Fortunately, you only have to go back 20-30 years or so to avoid all that junk.

I used to like rear view mirrors that didn’t fall off. I want tail lights that you can change and glass headlights that you can buy for $5. I want a heater core and motor that you can change from under the hood. I like mechanical heater controls. This crap we have today is terrible. The 72 Cadillac had a perfect heater control. You set the wheel at the temperature you like and forget it for months. Switches that had a distinct function; not a push button in the middle of a knob. In a Yaris, you can’t tell the rear window defroster from the AC.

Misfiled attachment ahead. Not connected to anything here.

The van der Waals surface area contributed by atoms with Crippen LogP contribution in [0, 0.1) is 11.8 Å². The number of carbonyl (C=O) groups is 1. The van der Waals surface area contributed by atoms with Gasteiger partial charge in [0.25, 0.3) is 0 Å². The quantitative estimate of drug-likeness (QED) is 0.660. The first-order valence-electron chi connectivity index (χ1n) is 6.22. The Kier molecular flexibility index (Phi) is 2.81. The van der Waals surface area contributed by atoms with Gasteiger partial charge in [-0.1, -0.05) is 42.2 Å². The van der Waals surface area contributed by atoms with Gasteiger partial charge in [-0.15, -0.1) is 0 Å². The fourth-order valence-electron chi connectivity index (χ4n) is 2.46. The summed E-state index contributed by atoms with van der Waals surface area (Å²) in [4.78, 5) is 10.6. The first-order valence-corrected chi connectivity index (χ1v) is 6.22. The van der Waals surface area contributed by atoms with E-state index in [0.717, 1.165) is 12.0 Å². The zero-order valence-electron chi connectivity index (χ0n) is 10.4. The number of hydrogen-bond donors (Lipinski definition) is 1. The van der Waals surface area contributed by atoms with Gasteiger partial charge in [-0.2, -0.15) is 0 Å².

You just described my wife’s '83 240D almost perfectly, just about as simple as a 60s domestic car (with about 4 times the life expectancy). My '82 300D is slightly more complex, but it has “set it and forget it” climate control (that’s as close to a new car as I ever want to get). IMHO, auto technology probably peeked someplace between the 60s and 80s (depending on make/model). My simple “rule” is not to drive anything new enough to have a check engine light (the beginning of the end).

  1. It had a hood that you could open from either side, or open both latches and lift the hood completely off.

You can still take the hood off your car, but it’s a tight enough fit that getting it back on in precisely the correct position is hard. That’s because of styling, not innovation.

  1. Shocks that were rebuild-able ? somewhat like wheel brake cylinders.